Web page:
Doctor of Philosophy (Ph.D.) in Clinical Psychology
College of Science & Mathematics
Thomas Dinzeo, Ph.D.
Committee Member 1
Meredith Jones, Ph.D.
Committee Member 2
Dylan Klein, Ph.D.
Committee Member 3
Monica Calkins, Ph.D.
clinical high-risk for psychosis, cognitive behavioral therapy, early psychosis, first episode psychosis, group, stigma
Clinical Psychology | Psychology | Social and Behavioral Sciences
The clinical high-risk state for psychosis (CHR-P) was created to help identify individuals experiencing early signs of psychosis to help forestall worsening symptoms. CHR-P individuals may experience stigma that may stem from internal or external processes, including from receiving specialized care. Research has demonstrated associations between internalized stigma and psychosocial and functional outcomes, which underscores the need for interventions to help mitigate the impact of stigma while balancing the need for treatment. To date, there is only one stigma intervention specifically designed for individuals designated as CHR-P, which is psychoeducational in nature. Based on the recent call to action that highlights the need for specialized stigma interventions for CHR-P groups, this study piloted the first manualized, cognitive-behaviorally based stigma intervention designed for early psychosis, including those at risk. The study took place at the University of Pennsylvania’s Psychosis Evaluation and Recovery Center and recruited 9 CHR-P and first episode psychosis subjects to participate in two simultaneously run groups. Psychosocial and functional outcomes were assessed at baseline and follow-up and demonstrated reductions in stigma and depression and elevations in sense of purpose, self-esteem, and social cognitive performance. Qualitative interviews showed acceptability, feasibility, and ideas for manual refinement.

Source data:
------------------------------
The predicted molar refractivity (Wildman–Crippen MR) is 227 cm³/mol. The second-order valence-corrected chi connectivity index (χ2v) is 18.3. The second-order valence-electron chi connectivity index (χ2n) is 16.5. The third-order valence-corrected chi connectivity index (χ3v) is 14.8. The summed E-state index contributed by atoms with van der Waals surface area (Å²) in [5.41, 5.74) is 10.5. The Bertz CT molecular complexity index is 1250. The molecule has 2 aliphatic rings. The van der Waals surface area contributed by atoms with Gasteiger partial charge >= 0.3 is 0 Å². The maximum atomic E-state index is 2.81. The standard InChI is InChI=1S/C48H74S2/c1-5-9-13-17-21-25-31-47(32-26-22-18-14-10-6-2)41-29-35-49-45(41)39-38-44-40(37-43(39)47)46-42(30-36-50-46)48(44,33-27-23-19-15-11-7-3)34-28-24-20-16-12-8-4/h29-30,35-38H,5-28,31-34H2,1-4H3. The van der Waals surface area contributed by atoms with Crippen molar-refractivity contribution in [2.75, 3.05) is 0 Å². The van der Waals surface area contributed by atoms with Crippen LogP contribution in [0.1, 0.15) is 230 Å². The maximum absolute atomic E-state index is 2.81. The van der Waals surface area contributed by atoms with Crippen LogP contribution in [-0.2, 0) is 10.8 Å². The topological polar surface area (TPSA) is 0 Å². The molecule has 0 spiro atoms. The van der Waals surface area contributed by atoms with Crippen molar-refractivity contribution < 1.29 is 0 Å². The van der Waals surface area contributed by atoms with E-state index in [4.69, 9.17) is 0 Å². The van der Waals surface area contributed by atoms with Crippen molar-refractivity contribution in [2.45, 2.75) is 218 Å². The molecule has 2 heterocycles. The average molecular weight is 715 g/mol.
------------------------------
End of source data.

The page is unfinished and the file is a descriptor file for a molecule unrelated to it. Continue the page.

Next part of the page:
Crump, Francesca Maria, "RESISTING INTERNALIZED STIGMA (RIS): ACCEPTABILITY AND FEASIBILITY OF A COGNITIVE BEHAVIORAL STIGMA INTERVENTION FOR EARLY PSYCHOSIS" (2024). Theses and Dissertations. 3193.